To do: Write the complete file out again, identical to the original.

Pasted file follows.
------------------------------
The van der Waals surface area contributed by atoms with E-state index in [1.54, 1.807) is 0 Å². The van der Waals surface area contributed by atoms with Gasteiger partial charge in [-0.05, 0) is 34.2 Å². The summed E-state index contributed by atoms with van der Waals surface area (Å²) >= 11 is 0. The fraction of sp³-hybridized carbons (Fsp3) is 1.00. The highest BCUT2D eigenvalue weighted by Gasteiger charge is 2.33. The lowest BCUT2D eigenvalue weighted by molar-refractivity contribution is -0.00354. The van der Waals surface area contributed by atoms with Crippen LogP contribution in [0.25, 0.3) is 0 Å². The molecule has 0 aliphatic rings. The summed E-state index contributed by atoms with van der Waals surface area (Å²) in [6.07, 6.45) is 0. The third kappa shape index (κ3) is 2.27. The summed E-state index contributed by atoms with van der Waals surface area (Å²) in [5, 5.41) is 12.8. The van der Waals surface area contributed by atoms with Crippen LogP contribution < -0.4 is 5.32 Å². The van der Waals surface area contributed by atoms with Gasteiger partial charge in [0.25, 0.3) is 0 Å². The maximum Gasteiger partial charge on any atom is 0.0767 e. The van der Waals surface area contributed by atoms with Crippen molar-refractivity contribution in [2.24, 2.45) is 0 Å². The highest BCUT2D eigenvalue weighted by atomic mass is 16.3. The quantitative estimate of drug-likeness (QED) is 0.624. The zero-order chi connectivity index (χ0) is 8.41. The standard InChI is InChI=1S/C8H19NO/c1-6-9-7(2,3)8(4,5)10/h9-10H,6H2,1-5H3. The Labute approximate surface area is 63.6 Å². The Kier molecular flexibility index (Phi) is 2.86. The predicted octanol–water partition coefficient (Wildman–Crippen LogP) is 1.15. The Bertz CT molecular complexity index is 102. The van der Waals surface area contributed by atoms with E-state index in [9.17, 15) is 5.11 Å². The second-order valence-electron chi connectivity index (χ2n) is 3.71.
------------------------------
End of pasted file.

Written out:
The van der Waals surface area contributed by atoms with E-state index in [1.54, 1.807) is 0 Å². The van der Waals surface area contributed by atoms with Gasteiger partial charge in [-0.05, 0) is 34.2 Å². The summed E-state index contributed by atoms with van der Waals surface area (Å²) >= 11 is 0. The fraction of sp³-hybridized carbons (Fsp3) is 1.00. The highest BCUT2D eigenvalue weighted by Gasteiger charge is 2.33. The lowest BCUT2D eigenvalue weighted by molar-refractivity contribution is -0.00354. The van der Waals surface area contributed by atoms with Crippen LogP contribution in [0.25, 0.3) is 0 Å². The molecule has 0 aliphatic rings. The summed E-state index contributed by atoms with van der Waals surface area (Å²) in [6.07, 6.45) is 0. The third kappa shape index (κ3) is 2.27. The summed E-state index contributed by atoms with van der Waals surface area (Å²) in [5, 5.41) is 12.8. The van der Waals surface area contributed by atoms with Crippen LogP contribution < -0.4 is 5.32 Å². The van der Waals surface area contributed by atoms with Gasteiger partial charge in [0.25, 0.3) is 0 Å². The maximum Gasteiger partial charge on any atom is 0.0767 e. The van der Waals surface area contributed by atoms with Crippen molar-refractivity contribution in [2.24, 2.45) is 0 Å². The highest BCUT2D eigenvalue weighted by atomic mass is 16.3. The quantitative estimate of drug-likeness (QED) is 0.624. The zero-order chi connectivity index (χ0) is 8.41. The standard InChI is InChI=1S/C8H19NO/c1-6-9-7(2,3)8(4,5)10/h9-10H,6H2,1-5H3. The Labute approximate surface area is 63.6 Å². The Kier molecular flexibility index (Phi) is 2.86. The predicted octanol–water partition coefficient (Wildman–Crippen LogP) is 1.15. The Bertz CT molecular complexity index is 102. The van der Waals surface area contributed by atoms with E-state index in [9.17, 15) is 5.11 Å². The second-order valence-electron chi connectivity index (χ2n) is 3.71.